Susanna Spencer has a masters in theology from the Franciscan University of Steubenville. She is a writer and the theological editor for Blessed is She, and writes on her own blog Living With Lady Philosophy. She is a homeschooling mother of four and lives with her family in St. Paul, Minnesota.
Rigidity. Pope Francis seems to talk about that a lot. And the instance that struck home for me most recently was from a recently released interview he gave in 2007 in which he spoke of the rigidity of young traditionalists. I am a recovering rigid traditionalist. Before that I was a rigid charismatic. I have experienced firsthand what is it like to be rigid, standing in cold judgment of a perceived wrong way of doing things, and I have encountered firsthand what is it like to be snubbed by the rigid, seeking to be understood and finding no sympathy.
In many instances rigidity breeds rigidity. For example, as a result of my rigid traditional years, I cannot discuss preferences for liturgy among some people I am close to without a certain amount of coldness entering into the conversation. The sad part of the whole matter is that my insistence on everyone seeing that I was right had started off as a great love story of my discovery of the richness of the Church’s liturgical tradition. It really was like falling in love with a part of the Church I had never known about. I let my love turn into a defensive argumentativeness against those who questioned my position and resentment against those who caused the changes. And it was only when I rediscovered my first love for our liturgical tradition that my stony heart was restored back into a heart of flesh, which sought to understand those whom I encountered and to see the diversity within our church with some sympathy.
When our Holy Father talks about people who are rigid, he says that these people are placing trust more in themselves than in God. They focus more on upholding law than loving individual people. These are errors to be avoided indeed as we navigate the path to understanding and knowing truth as it has been revealed to us by God in nature and in Divine Revelation. My personal love for Sacred Tradition which is part of Divine Revelation and my love of the liturgical tradition have stemmed from a trust in and relationship with the Holy Spirit, whom Christ promised to the Church, to guide her as an Advocate until the end of time.
Blessed John Henry Cardinal Newman, in An Essay on the Development of Christian Doctrine, talks about seven notes through which to examine whether something is a genuine development in the Church. I am not going to go through all of them here, but the last note points out that a non-genuine development will eventually decay away. He says, “The course of heresies is always short; it is an intermediate state between life and death, or what is like death; or, if it does not result in death, it is resolved into some new, perhaps opposite, course of error, which lays no claim to be connected with it” (Newman, An Essay on the Development of Christian Doctrine, Notre Dame Press, 1989, p. 204). If one looks at the history of the Church, many heresies and errors have become popular, and they have all decayed away, changed their course, and lost their influence over the Church. In my love of tradition, I can take comfort in knowing that things that are happening in the Church, especially those that make me a little uncomfortable in my seat, will not ultimately harm the purity of the Church’s doctrine. And, as Newman also points out, the evil that is in the world does “not fill up its measure and overflow” as the “external counteractions of truth and virtue” arise to “bear it back” (Essay, p. 204). We cannot see where the Church is going or know what decisions are going to be made within the Magisterium, but we can pray for charity, understanding, and guidance from the Holy Spirit.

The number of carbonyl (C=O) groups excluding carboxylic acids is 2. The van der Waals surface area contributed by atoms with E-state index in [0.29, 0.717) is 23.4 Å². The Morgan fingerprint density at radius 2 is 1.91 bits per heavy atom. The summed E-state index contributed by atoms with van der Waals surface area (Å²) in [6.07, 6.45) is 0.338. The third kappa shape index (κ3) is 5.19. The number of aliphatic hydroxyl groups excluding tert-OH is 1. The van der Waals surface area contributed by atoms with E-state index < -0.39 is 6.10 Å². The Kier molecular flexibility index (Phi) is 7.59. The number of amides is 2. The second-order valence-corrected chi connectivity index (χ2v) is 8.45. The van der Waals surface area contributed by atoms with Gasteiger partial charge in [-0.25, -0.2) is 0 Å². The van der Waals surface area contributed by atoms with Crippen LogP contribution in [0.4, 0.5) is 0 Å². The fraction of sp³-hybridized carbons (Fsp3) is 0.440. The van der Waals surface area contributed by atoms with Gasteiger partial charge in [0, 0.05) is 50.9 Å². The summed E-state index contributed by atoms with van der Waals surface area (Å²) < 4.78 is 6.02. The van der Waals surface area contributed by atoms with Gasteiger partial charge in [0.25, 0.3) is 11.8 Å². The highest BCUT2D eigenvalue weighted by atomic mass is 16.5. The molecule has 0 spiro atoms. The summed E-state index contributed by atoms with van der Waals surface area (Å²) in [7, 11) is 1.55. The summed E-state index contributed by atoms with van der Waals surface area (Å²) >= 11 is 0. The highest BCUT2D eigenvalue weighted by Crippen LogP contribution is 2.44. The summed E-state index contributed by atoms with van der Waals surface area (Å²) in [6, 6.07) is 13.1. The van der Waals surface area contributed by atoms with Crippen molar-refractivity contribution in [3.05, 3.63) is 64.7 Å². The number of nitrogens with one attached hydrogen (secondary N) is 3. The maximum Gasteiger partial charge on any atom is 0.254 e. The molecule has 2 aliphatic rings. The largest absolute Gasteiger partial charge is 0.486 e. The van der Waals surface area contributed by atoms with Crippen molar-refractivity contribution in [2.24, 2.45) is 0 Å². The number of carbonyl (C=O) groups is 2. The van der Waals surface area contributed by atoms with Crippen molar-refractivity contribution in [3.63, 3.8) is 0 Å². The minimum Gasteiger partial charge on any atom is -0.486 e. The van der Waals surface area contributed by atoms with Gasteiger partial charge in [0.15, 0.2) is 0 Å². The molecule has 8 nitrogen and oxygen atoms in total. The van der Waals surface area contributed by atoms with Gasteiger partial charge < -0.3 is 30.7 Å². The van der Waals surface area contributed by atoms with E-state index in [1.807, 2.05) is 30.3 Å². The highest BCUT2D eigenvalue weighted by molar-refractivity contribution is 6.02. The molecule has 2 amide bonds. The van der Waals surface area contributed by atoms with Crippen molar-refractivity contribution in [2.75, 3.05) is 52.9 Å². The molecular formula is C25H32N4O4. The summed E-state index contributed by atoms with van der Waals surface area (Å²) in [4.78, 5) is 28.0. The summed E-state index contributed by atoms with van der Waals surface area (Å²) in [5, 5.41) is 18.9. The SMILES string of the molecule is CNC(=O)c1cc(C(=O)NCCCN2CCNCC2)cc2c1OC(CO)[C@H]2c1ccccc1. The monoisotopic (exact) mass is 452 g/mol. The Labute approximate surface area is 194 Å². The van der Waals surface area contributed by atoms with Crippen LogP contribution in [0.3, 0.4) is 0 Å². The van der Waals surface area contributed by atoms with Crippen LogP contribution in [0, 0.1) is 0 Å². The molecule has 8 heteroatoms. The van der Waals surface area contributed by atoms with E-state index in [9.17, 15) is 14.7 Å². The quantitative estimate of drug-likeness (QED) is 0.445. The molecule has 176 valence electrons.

In the face of the current turmoil in the Church, especially in light of the five Dubia presented by cardinals to the Pope about reception of Holy Communion for the divorced and remarried, this concept about the development of doctrine is helpful to remember. The Holy Spirit is guiding the Church, and she will not ultimately go astray. We again must put our trust in God and remember that he will not abandon the Church he established. I am reminded of the words of the Pharisee Gamaliel, considered a saint by tradition, in the Acts of the Apostles when the council of the high priest was determining what to do about the early Christian Church: “So in the present case I tell you, keep away from these men and let them alone; for if this plan or this undertaking is of men, it will fail; but if it is of God, you will not be able to overthrow them. You might even be found opposing God!" (Acts 5:38-39)
The Pharisees are typically a prime example of what rigidity looks like: strict law enforcement without charity. Yet the Scriptures give us examples of those who came from the Pharisees whom, from the tradition of the Mosaic Law, were also able to put their complete trust in God as they genuinely sought truth, from Nicodemus, the follower of Jesus in the Gospels, to Gamaliel in Acts, willing to let time show whether God was the source of Christianity. And let us not forget St. Paul, who lived as a strict Pharisee until he had his vision of Jesus showing him the fulfillment of the promises of the Old Testament. St. Paul never did abandon the steadfastness with which he stood for the truth as he understood it, as can be seen in his letters. A zeal for the law and tradition is only rigid when it lacks charity and trust in the Holy Spirit, and it is charity and trust that will keep traditionalists from the coldness of rigidity.